Check out what I found in a mall in Bangkok. Being a watch-lover living in Thailand, for me it’s pretty cool.
Watches with numerals other than Arabic or Roman are not popular even in their home markets. I am an American, and having lived in Asia for many years (Japan, China, and now Thailand), I’ve found it strange just how rare watches are that use numerals other than those we are all familiar with. A watch with Chinese numerals, for instance, would be meaningful to me as a horophile and as someone who feels close to those countries and languages. Admittedly, that is a pretty niche market. But I have actively searched and among the few examples I’ve found, even fewer were appealing.
Non-western numerals on a watch face remain mostly relegated to cheap souvenirs, toys, and gimmicks. That association may be part of what keeps them from being a legitimate option for more mainstream watch design.
Israeli watchmaker Itay Noy’s Identity collection has themed watches with dials that use the numerals for Arabic, Chinese, Greek, Hebrew, Japanese, and Roman.
Even high end brands that do it seem like they were designed by Westerners with an eye to the “exotic.” As if to say, only a “foreigner” would ever want to use Chinese numerals. For Chinese, it’s so passe. Here is a Bovet that uses the characters of the 12 zodiac signs as hour markers.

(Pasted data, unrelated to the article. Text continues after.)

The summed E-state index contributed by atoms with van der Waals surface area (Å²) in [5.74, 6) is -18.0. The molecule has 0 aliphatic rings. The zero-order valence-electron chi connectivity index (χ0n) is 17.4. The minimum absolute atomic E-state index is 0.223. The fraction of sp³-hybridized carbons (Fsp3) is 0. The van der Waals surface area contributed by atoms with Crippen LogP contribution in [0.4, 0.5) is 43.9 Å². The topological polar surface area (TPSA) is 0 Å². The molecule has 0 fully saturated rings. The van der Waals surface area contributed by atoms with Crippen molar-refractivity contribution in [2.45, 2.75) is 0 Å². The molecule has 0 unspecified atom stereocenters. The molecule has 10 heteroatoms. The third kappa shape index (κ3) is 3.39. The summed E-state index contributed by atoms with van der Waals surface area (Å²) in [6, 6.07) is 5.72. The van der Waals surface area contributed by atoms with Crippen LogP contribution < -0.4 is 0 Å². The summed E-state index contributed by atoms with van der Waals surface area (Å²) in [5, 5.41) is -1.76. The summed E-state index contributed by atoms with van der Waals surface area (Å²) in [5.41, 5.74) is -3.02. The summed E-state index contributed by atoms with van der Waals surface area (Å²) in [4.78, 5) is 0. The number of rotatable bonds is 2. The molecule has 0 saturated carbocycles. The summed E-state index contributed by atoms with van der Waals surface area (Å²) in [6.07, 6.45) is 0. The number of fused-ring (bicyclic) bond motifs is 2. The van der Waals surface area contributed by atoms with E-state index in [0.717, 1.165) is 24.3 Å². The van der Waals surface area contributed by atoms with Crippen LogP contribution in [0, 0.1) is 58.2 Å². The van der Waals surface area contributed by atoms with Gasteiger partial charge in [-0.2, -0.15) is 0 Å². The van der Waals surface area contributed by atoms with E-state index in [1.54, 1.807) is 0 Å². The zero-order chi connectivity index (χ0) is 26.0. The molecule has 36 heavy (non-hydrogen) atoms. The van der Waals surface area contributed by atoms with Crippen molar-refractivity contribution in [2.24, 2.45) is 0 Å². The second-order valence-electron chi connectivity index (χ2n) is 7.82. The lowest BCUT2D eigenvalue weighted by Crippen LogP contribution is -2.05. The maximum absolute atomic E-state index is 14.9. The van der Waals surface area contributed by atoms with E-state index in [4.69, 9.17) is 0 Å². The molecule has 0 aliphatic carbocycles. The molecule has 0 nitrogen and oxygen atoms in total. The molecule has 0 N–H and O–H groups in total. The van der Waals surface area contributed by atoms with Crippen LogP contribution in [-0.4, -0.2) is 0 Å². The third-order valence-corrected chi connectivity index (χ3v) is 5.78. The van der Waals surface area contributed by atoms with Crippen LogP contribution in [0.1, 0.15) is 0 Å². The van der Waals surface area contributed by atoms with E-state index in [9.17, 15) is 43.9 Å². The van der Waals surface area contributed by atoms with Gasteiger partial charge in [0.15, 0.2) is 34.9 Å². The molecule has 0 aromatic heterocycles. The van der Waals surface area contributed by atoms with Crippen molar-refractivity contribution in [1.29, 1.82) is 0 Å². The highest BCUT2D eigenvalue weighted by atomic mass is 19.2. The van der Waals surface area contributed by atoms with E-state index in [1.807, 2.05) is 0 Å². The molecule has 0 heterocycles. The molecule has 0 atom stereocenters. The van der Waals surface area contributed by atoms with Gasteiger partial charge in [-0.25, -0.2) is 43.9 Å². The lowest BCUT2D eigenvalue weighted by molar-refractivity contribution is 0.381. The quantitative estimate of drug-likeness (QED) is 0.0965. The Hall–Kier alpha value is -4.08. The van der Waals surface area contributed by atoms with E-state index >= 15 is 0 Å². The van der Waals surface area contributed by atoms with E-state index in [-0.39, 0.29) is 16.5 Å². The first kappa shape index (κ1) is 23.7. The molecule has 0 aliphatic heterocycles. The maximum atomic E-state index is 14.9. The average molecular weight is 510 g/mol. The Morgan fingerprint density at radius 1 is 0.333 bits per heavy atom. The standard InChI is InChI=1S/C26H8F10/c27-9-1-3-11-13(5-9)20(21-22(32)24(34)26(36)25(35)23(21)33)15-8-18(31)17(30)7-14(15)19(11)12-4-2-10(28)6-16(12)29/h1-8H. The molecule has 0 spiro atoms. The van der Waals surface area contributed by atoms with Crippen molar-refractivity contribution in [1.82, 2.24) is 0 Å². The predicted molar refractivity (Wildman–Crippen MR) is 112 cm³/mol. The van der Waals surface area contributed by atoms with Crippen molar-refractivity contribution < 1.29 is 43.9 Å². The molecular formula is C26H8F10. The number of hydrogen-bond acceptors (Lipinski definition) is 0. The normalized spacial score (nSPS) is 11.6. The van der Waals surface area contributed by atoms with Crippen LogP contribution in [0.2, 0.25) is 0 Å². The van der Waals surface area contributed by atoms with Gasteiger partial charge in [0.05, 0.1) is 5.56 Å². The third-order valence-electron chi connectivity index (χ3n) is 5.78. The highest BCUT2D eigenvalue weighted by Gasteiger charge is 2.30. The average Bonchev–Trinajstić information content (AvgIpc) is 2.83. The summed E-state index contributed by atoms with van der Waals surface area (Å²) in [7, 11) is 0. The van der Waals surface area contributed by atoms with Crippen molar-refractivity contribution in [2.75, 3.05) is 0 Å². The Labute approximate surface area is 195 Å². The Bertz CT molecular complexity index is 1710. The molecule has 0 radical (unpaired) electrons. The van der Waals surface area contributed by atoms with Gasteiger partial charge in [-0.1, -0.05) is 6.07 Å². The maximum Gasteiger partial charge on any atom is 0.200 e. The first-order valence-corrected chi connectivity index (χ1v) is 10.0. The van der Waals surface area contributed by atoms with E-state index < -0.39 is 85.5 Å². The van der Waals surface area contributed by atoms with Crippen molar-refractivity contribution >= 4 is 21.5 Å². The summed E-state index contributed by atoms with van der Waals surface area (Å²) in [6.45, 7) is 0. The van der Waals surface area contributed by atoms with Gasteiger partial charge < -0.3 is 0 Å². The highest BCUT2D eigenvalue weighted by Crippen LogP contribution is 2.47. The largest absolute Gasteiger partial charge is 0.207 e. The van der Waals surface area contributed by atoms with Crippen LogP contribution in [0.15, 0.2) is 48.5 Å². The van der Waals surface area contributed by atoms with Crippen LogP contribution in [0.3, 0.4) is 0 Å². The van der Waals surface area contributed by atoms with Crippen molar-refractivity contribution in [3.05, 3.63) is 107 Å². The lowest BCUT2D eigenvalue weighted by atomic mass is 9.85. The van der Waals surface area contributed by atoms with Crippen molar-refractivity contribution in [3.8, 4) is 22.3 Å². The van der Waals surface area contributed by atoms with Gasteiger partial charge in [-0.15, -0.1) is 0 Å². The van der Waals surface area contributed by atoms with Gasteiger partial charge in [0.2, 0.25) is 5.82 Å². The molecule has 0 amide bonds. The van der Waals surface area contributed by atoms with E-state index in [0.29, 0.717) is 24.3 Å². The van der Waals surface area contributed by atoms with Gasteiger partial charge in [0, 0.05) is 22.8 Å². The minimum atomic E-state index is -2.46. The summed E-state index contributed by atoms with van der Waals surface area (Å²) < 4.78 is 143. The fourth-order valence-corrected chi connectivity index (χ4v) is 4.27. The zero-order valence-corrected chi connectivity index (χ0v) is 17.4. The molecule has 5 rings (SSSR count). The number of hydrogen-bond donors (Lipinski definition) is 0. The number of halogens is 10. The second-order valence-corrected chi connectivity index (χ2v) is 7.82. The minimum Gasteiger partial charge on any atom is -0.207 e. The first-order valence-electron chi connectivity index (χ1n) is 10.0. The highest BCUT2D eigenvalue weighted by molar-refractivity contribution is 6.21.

But why must that be? Why does a watch with Chinese numerals, for example, have to be a “Chinese-themed” watch?? For me, it doesn’t. It does not need to have bamboo or dragons or something on it. It does not need to emphasize the use of those numerals. That is the problem with almost every such watch design I have seen, and the result is usually just corny. It’s a lack of creativity and confidence.
This post has largely focused on Chinese numerals on watches. I predict that as China’s wealth and therefore prestige grows, we will see more. As for other number systems on a watch, I’m less hopeful.
Oh, and there’s this watch for Muslims from russian watchmaker Konstantin Chaykin.